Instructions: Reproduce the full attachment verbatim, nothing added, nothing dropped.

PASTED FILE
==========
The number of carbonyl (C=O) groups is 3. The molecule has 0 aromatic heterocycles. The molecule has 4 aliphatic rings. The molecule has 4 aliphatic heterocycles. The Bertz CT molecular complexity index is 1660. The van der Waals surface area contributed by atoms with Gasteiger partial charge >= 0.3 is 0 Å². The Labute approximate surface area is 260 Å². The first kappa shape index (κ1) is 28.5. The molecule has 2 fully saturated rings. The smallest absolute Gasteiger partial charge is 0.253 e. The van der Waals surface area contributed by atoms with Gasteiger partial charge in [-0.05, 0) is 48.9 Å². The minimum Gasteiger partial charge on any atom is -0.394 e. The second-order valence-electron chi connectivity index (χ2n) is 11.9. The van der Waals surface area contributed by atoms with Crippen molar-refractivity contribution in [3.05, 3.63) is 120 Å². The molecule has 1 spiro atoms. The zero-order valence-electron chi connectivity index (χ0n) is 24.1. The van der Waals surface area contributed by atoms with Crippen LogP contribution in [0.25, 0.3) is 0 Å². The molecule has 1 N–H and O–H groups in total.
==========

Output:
The number of carbonyl (C=O) groups is 3. The molecule has 0 aromatic heterocycles. The molecule has 4 aliphatic rings. The molecule has 4 aliphatic heterocycles. The Bertz CT molecular complexity index is 1660. The van der Waals surface area contributed by atoms with Gasteiger partial charge >= 0.3 is 0 Å². The Labute approximate surface area is 260 Å². The first kappa shape index (κ1) is 28.5. The molecule has 2 fully saturated rings. The smallest absolute Gasteiger partial charge is 0.253 e. The van der Waals surface area contributed by atoms with Gasteiger partial charge in [-0.05, 0) is 48.9 Å². The minimum Gasteiger partial charge on any atom is -0.394 e. The second-order valence-electron chi connectivity index (χ2n) is 11.9. The van der Waals surface area contributed by atoms with Crippen molar-refractivity contribution in [3.05, 3.63) is 120 Å². The molecule has 1 spiro atoms. The zero-order valence-electron chi connectivity index (χ0n) is 24.1. The van der Waals surface area contributed by atoms with Crippen LogP contribution in [0.25, 0.3) is 0 Å². The molecule has 1 N–H and O–H groups in total.